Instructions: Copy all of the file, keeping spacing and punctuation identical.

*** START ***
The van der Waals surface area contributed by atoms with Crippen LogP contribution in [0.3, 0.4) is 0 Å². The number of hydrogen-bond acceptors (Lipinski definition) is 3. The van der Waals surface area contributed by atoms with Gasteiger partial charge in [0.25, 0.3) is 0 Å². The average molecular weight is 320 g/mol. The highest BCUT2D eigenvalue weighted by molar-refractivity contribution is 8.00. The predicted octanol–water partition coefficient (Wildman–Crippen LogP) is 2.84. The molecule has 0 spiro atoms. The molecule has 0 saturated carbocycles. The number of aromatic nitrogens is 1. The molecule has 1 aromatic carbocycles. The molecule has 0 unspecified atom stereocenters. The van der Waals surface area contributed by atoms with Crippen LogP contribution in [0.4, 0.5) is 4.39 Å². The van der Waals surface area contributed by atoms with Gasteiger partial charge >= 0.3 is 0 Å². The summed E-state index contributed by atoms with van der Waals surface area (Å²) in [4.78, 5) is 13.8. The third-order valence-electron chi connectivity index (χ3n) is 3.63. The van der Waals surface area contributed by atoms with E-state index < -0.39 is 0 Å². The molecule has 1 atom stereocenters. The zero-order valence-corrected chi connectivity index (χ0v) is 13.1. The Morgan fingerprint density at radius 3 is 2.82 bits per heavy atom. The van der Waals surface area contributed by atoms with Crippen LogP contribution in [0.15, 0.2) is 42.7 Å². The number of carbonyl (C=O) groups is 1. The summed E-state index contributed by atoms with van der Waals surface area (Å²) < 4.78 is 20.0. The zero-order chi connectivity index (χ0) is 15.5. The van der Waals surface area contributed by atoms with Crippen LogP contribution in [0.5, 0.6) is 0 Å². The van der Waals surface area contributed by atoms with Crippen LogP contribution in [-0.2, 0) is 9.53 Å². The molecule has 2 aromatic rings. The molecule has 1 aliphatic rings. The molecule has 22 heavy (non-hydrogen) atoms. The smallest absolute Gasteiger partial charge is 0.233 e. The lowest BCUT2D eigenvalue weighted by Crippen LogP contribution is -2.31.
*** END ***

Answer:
The van der Waals surface area contributed by atoms with Crippen LogP contribution in [0.3, 0.4) is 0 Å². The number of hydrogen-bond acceptors (Lipinski definition) is 3. The van der Waals surface area contributed by atoms with Gasteiger partial charge in [0.25, 0.3) is 0 Å². The average molecular weight is 320 g/mol. The highest BCUT2D eigenvalue weighted by molar-refractivity contribution is 8.00. The predicted octanol–water partition coefficient (Wildman–Crippen LogP) is 2.84. The molecule has 0 spiro atoms. The molecule has 0 saturated carbocycles. The number of aromatic nitrogens is 1. The molecule has 1 aromatic carbocycles. The molecule has 0 unspecified atom stereocenters. The van der Waals surface area contributed by atoms with Crippen LogP contribution in [0.4, 0.5) is 4.39 Å². The van der Waals surface area contributed by atoms with Gasteiger partial charge >= 0.3 is 0 Å². The summed E-state index contributed by atoms with van der Waals surface area (Å²) in [4.78, 5) is 13.8. The third-order valence-electron chi connectivity index (χ3n) is 3.63. The van der Waals surface area contributed by atoms with E-state index < -0.39 is 0 Å². The molecule has 1 atom stereocenters. The zero-order valence-corrected chi connectivity index (χ0v) is 13.1. The Morgan fingerprint density at radius 3 is 2.82 bits per heavy atom. The van der Waals surface area contributed by atoms with Crippen LogP contribution in [0.15, 0.2) is 42.7 Å². The number of carbonyl (C=O) groups is 1. The summed E-state index contributed by atoms with van der Waals surface area (Å²) < 4.78 is 20.0. The zero-order chi connectivity index (χ0) is 15.5. The van der Waals surface area contributed by atoms with Crippen LogP contribution in [0.5, 0.6) is 0 Å². The van der Waals surface area contributed by atoms with Crippen LogP contribution in [-0.2, 0) is 9.53 Å². The molecule has 2 aromatic rings. The molecule has 1 aliphatic rings. The molecule has 22 heavy (non-hydrogen) atoms. The smallest absolute Gasteiger partial charge is 0.233 e. The lowest BCUT2D eigenvalue weighted by Crippen LogP contribution is -2.31.